Holly: And I think one thing about what you just said that really struck me as something I haven’t heard a lot about is people who as many as 10 years ago were a part of the transition as opposed to either just… Like myself I just went and gravitated right away to super small less than 10 people startups where there was no history of waterfall for us to deal with or people who just came to it later once others had gone through the transition. But it sounds like you were really there right when companies were trying to figure out beginning that, how do we move over here.
Jeff: Look, one of the things that we did was we went and we talked to the organizations that failed at this. So there was no good answers, but there were lots of bad answers. And the bad answers are clues. That’s how we learned. We try something, it fails. And so if you talk to enough people who couldn’t make it work, you start to see patterns.
Holly: I love that.
Jeff: Anti-patterns really.
Holly: Yes.
Jeff: And so that was great. That really helped us. We could say we are not going to do this, but how are we going to get around that, and that was a far more interesting conversation than just kind of stabbing in the dark and trying something that we thought might work.
Holly: Yeah. So what were some of the first anti-patterns that you started to notice in those conversations?
Jeff: One the first ones that we saw is that the higher up in the organization, the less training the individual got. That was super interesting. The individual contributor level teams were getting agile training, scrum training, whatever it was, but then as your position in the organization was higher up in the ladder, you got less and less training. And so what was happening was the leadership of these organizations was making the exact same kind of demands on an organization I was trying to work in a completely different way. And it broke, it broke the process immediately because essentially they were making waterfall demands on agile teams.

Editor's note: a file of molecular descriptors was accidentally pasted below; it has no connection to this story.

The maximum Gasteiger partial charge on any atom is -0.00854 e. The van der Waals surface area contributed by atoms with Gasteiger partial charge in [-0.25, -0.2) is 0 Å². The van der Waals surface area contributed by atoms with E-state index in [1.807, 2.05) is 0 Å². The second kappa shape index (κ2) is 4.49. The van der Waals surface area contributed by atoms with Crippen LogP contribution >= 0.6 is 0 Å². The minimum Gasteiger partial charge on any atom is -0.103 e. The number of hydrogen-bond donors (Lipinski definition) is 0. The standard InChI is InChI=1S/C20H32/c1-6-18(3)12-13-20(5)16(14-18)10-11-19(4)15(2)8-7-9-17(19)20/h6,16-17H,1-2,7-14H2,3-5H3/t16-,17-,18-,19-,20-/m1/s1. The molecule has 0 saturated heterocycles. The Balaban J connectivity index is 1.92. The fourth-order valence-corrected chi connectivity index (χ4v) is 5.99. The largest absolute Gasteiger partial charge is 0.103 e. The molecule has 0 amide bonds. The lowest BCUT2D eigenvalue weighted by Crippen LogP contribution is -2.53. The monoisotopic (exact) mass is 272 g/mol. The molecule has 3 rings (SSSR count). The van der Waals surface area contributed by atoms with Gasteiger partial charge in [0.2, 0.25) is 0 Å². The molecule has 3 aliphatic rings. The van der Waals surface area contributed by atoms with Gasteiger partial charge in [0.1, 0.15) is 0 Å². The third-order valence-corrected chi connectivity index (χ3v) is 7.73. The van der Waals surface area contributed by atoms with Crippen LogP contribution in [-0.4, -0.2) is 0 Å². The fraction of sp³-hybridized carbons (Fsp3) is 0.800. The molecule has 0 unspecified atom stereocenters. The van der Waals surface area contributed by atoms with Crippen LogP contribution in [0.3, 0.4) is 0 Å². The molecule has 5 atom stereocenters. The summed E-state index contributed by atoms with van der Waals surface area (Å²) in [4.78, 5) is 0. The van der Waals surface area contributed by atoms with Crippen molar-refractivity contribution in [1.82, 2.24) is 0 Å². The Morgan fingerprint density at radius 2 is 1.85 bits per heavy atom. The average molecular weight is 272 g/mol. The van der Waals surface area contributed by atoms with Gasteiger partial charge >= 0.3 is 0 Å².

Jeff: And so that was out completely. So that was one big anti-pattern. Another anti pattern that we kept seeing was this challenge of integrating design into the process and actually there’s a couple of variations on this anti-pattern. One of the things that we saw was teams trying to cram the entire design process into a sprint, literally like a full-fledged traditional three-month waterfall design phase into two weeks plus delivering and shipping software during that two-week process.
Holly: Oh my god. That must have been a mess.
Jeff: Yeah. It was a mess, and look at the why. Why were they doing that? They were doing it because they assumed that the mindset was that yes, it’s a sprint but we’re still not iterative, we’re incremental. And so if we don’t get this perfect in the sprint, we’re never going to get a second chance to come back and fix it. And so we’ve got to do as much design as possible in every sprint so that was a big problem for them as well.
Jeff: As I think about these anti-patterns no one had no one had solved the cross-functional collaborative nature of design. Everyone was doing big design up front, and that’s waterfall at the end of the day. You can call it agile all day long but it’s not agile. I hate to use that phrase because I tell people not to say that, but it wasn’t. And so we saw those same struggles over and over and over again. And it helped us understand like I said where at least not to go.